COLLEGE STATION, June 5, 2007 - The discovery of interconnected lakes beneath kilometers of ice in Antarctica could be one of the most important scientific finds in recent years, but proper procedures need to be established before investigation begins, says a Texas A&M University scientist who is a leader in the research efforts.
Mahlon "Chuck" Kennicutt II, professor of oceanography and director of the Sustainable Development Program in Texas A&M's Office of the Vice President for Research, says the National Science Foundation and 11 countries involved in the research and exploration are seeking agreement on how best to study these unique environments, which include at least 145 lakes under Antarctica's massive ice sheets. Several of the lakes are immense, and one, Lake Vostok, is similar in size to Lake Ontario, roughly 5,400 square miles, scientists note.
Participants in the project known as The Russian Antarctic Expedition have announced their intentions to penetrate Lake Vostok during the coming Antarctic field season.
"These lakes were rediscovered within the past 10 years or so, but no one yet has penetrated them and we want to make sure that the research is done properly and adheres to the highest environmental stewardship principles," says Kennicutt, who also serves as a director of the SALE (Subglacial Antarctic Lake Environments) office, which is maintained at Texas A&M.
"This has the potential to be one of the most important scientific discoveries in years, since sub-ice water appears to be an important player in many different processes fundamental to Antarctica and our planet.
"We believe that these lakes are part of an interconnected system that spans the entire Antarctic continent," he adds. "These bodies of water are several miles beneath the ice sheet which took millions of years to form, meaning these lakes have been undisturbed and disconnected from our atmosphere for hundreds of thousands of years. It is highly likely that unique microbial communities that we never knew existed are lake residents."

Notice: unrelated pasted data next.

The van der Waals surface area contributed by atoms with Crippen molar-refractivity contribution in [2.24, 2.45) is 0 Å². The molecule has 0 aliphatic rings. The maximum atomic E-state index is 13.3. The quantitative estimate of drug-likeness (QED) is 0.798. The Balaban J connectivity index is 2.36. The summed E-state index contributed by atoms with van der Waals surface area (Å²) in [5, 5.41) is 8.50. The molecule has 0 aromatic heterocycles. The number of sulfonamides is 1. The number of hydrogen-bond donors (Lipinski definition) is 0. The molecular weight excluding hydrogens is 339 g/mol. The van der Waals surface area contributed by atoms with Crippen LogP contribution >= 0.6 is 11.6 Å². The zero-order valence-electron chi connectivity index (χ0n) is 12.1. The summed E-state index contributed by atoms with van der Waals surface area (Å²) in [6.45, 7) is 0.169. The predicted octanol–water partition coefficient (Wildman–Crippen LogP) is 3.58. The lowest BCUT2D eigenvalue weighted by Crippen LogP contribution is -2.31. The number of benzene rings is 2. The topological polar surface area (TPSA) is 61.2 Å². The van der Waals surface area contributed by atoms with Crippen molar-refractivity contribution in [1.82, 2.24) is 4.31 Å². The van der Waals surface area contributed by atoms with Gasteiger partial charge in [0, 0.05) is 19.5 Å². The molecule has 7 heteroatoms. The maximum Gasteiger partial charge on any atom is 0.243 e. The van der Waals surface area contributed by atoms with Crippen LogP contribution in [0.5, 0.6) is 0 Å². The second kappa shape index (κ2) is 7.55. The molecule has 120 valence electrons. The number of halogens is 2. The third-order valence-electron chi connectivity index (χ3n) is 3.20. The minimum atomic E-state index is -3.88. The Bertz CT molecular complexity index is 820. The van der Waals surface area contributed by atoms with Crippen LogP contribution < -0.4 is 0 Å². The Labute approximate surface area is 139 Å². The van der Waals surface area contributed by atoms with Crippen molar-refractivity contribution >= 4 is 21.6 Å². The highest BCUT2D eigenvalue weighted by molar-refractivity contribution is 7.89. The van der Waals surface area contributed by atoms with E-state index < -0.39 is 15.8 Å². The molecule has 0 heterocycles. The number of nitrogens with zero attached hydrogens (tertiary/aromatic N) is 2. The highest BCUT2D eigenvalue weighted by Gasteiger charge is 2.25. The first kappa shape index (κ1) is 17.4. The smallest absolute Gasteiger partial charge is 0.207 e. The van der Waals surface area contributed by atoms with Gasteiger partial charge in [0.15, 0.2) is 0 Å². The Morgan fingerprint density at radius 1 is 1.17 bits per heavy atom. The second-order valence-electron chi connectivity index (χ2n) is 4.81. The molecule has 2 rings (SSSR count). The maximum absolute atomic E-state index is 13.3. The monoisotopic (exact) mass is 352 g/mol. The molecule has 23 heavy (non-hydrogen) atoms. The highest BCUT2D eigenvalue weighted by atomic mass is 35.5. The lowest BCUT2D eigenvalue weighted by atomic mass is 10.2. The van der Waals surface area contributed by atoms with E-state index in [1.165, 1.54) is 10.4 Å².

A group of scientists, including Kennicutt, who also serves as an adviser to the National Science Foundation, the agency that funds and oversees all U.S. science in Antarctica, will meet in Big Sky, Mont., this week to discuss research procedures for studying sub-ice environments. The meeting closely follows the release of a report by the National Academies on environmental issues related to sub-ice exploration that provides guidance for future lake penetration.
Scientists from the countries involved, which include the U.S., France, Italy, Japan, Russia, the United Kingdom and others, have concluded that lake entry and sampling will ultimately be necessary to accomplish the ambitious research objectives, Kennicutt notes.
"How to do this in the best way to preserve these environments and to be least invasive is a key question that needs further discussion," he notes.
"The countries involved have all agreed we must do as much as possible to avoid altering the lakes or causing any environmental damage."
Research in Antarctica has always had a special set of rules among nations.
It is the only continent on Earth that is managed through an international treaty signed by 45 countries representing two-thirds of the world's population. By unanimous consent of these nations, Antarctica has been viewed as a continent for science, research and peace.
The Department of State coordinates U.S. policy on Antarctica and works closely with the National Science Foundation, which administers and manages the U.S. Antarctic Program. Kennicutt also assists the NSF's Office of Polar Program.
"We are probably 3-5 years away from conducting U.S. research on these underground lakes," Kennicutt believes.
"We believe these lakes may exert important controls on large ice sheet movement and that they are just like above-groundwater systems and include a range of features such as streams, rivers and lakes, only they are under kilometers of ice. Once the U.S. becomes fully engaged in these research efforts, this will almost certainly be one of the dominant Antarctic research focus areas for at least the next decade, if not longer."
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